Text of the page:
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Western blot analysis of the mammalian target of rapamycin (mTOR), 4E-PB1 and p-4E-BP1 protein in the lungs of mice fed a low Pi diet (0.1% Pi) or a normal (0.5% Pi) diet for 4 weeks. (A) The expressions of mTOR, 4E-PB1 and p-4E-BP1 protein in the lungs. (B) The mTOR kinase activity and phosphorylation ratio for 4E-BP1 were measured in the lung homogenates. (C) The bands-of-interests were further analyzed by using a densitometer. (D) The luciferase activities were measured in the tissue homogenate from lung, and the ratios of the cap-dependent (r-luc) to the IRES dependent (f-luc) protein translation are shown. p values (*p < 0.05, **p < 0.01) indicate a significant difference compared with normal (mean ± SE, n = 4).
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Figure 3: Western blot analysis of the mammalian target of rapamycin (mTOR), 4E-PB1 and p-4E-BP1 protein in the lungs of mice fed a low Pi diet (0.1% Pi) or a normal (0.5% Pi) diet for 4 weeks. (A) The expressions of mTOR, 4E-PB1 and p-4E-BP1 protein in the lungs. (B) The mTOR kinase activity and phosphorylation ratio for 4E-BP1 were measured in the lung homogenates. (C) The bands-of-interests were further analyzed by using a densitometer. (D) The luciferase activities were measured in the tissue homogenate from lung, and the ratios of the cap-dependent (r-luc) to the IRES dependent (f-luc) protein translation are shown. p values (*p < 0.05, **p < 0.01) indicate a significant difference compared with normal (mean ± SE, n = 4).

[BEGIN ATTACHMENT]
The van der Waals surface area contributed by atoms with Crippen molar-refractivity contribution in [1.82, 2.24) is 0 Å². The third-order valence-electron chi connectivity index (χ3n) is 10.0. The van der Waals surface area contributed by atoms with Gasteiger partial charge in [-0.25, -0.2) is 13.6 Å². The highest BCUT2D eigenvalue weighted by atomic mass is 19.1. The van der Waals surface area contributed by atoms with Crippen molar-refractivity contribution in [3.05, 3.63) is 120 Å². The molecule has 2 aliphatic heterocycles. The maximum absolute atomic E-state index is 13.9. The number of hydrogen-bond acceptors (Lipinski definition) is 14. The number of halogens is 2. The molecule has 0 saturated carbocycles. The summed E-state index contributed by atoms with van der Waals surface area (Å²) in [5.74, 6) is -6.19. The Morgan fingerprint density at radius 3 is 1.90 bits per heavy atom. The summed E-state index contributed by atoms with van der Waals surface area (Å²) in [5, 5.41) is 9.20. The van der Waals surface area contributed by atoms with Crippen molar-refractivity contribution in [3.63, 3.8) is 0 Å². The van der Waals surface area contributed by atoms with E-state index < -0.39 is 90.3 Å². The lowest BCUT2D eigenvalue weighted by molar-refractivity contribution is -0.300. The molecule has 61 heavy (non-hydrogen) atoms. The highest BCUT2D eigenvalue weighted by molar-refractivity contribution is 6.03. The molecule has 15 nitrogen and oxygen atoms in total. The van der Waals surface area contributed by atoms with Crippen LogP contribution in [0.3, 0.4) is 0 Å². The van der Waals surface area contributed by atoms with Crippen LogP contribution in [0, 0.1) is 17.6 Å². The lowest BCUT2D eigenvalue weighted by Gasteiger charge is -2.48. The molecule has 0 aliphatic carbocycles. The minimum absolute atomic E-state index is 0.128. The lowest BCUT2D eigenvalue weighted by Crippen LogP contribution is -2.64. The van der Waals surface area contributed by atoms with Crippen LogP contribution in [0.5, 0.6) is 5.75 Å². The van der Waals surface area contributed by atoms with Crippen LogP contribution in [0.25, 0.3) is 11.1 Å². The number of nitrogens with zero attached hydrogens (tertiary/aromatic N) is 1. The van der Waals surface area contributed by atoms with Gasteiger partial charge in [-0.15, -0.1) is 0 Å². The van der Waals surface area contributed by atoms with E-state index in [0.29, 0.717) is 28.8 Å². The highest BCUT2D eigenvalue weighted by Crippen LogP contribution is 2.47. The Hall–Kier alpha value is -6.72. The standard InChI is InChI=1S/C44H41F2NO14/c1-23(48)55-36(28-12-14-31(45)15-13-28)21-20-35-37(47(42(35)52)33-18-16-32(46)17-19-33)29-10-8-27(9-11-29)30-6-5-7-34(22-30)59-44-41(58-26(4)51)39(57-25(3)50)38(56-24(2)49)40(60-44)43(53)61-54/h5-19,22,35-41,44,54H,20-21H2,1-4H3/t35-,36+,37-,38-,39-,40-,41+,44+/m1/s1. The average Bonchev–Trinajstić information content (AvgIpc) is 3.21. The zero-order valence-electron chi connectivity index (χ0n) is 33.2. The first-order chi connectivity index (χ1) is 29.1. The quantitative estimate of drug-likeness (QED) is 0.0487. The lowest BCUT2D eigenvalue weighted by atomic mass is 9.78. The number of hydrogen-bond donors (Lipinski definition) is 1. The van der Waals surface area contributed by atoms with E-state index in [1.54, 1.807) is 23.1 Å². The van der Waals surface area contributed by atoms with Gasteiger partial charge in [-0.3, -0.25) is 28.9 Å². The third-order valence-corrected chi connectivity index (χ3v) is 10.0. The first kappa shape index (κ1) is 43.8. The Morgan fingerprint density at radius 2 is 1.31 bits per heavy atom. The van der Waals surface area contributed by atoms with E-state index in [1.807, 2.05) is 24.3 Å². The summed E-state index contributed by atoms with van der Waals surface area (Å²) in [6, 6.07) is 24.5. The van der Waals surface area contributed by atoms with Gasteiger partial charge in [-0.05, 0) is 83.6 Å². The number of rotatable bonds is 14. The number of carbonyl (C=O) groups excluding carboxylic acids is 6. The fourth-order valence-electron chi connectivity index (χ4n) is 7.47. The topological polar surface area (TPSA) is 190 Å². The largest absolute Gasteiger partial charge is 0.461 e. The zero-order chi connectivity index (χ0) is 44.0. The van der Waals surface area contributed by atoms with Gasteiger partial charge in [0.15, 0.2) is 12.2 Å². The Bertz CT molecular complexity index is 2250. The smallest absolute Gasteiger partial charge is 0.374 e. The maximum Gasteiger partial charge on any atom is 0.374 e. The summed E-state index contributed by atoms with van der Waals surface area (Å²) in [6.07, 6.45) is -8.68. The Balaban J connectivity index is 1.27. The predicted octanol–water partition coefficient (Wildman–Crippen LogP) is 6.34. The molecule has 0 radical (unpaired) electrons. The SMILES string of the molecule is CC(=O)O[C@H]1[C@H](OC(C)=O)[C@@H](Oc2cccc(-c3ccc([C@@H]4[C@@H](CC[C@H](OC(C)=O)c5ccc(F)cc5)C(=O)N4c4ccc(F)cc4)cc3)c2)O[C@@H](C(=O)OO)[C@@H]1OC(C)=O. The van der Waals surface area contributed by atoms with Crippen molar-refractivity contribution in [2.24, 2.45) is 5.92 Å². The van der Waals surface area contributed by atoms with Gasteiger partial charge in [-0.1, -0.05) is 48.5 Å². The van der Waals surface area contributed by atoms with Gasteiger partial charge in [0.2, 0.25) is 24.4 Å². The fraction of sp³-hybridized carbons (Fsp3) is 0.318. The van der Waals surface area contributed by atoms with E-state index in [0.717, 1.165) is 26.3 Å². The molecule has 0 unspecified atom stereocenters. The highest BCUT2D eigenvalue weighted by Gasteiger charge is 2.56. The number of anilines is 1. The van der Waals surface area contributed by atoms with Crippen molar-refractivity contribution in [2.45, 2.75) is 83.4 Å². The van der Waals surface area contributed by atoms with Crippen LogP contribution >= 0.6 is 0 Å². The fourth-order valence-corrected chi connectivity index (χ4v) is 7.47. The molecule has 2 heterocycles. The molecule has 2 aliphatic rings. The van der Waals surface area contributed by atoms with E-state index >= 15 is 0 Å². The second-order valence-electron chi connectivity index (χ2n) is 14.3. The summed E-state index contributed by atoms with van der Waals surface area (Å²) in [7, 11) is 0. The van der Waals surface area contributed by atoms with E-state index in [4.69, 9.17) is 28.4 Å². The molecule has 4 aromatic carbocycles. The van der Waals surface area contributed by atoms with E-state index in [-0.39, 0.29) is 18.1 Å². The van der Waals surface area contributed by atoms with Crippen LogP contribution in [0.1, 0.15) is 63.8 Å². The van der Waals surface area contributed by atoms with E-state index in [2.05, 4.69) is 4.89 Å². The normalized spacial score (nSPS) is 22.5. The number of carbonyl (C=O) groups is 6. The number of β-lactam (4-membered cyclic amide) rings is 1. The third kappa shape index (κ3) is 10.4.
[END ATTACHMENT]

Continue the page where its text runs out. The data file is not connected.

Mentions: Our results demonstrated that low dietary Pi increased the phosphorylation of 4E-BP1, while the protein expression of mTOR was slightly increased without statistical significance (Figs. 3A and C). However, the net results were an increase of mTOR kinase activity (Fig. 3B) and facilitated cap-dependent protein translation, as was shown on the dual luciferase assay (normal group: 0.38 ± 0.12; low dietary group: 0.87 ± 0.07) (Fig. 3D).